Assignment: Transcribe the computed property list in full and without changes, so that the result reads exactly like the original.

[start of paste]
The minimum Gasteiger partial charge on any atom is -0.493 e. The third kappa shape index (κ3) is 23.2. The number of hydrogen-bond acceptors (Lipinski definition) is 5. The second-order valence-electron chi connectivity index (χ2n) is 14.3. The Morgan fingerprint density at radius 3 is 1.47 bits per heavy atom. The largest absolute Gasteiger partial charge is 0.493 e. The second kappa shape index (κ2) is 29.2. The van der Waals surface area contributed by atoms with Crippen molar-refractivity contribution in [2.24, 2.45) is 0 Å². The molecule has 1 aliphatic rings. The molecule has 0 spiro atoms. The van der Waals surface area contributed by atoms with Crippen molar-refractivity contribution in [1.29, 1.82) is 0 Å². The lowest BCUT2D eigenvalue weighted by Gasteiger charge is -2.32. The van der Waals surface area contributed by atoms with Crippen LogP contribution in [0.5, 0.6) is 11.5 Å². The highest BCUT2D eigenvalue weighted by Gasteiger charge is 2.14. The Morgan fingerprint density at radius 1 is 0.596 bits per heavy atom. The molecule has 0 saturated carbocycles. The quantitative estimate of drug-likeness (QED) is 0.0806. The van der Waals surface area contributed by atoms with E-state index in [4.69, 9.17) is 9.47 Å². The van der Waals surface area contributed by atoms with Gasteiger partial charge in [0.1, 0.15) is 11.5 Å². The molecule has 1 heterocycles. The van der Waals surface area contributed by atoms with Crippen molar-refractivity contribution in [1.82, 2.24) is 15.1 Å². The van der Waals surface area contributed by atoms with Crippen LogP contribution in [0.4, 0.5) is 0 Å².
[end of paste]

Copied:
The minimum Gasteiger partial charge on any atom is -0.493 e. The third kappa shape index (κ3) is 23.2. The number of hydrogen-bond acceptors (Lipinski definition) is 5. The second-order valence-electron chi connectivity index (χ2n) is 14.3. The Morgan fingerprint density at radius 3 is 1.47 bits per heavy atom. The largest absolute Gasteiger partial charge is 0.493 e. The second kappa shape index (κ2) is 29.2. The van der Waals surface area contributed by atoms with Crippen molar-refractivity contribution in [2.24, 2.45) is 0 Å². The molecule has 1 aliphatic rings. The molecule has 0 spiro atoms. The van der Waals surface area contributed by atoms with Crippen molar-refractivity contribution in [1.29, 1.82) is 0 Å². The lowest BCUT2D eigenvalue weighted by Gasteiger charge is -2.32. The van der Waals surface area contributed by atoms with Crippen LogP contribution in [0.5, 0.6) is 11.5 Å². The highest BCUT2D eigenvalue weighted by Gasteiger charge is 2.14. The Morgan fingerprint density at radius 1 is 0.596 bits per heavy atom. The molecule has 0 saturated carbocycles. The quantitative estimate of drug-likeness (QED) is 0.0806. The van der Waals surface area contributed by atoms with E-state index in [4.69, 9.17) is 9.47 Å². The van der Waals surface area contributed by atoms with Gasteiger partial charge in [0.1, 0.15) is 11.5 Å². The molecule has 1 heterocycles. The van der Waals surface area contributed by atoms with Crippen molar-refractivity contribution in [1.82, 2.24) is 15.1 Å². The van der Waals surface area contributed by atoms with Crippen LogP contribution in [0.4, 0.5) is 0 Å².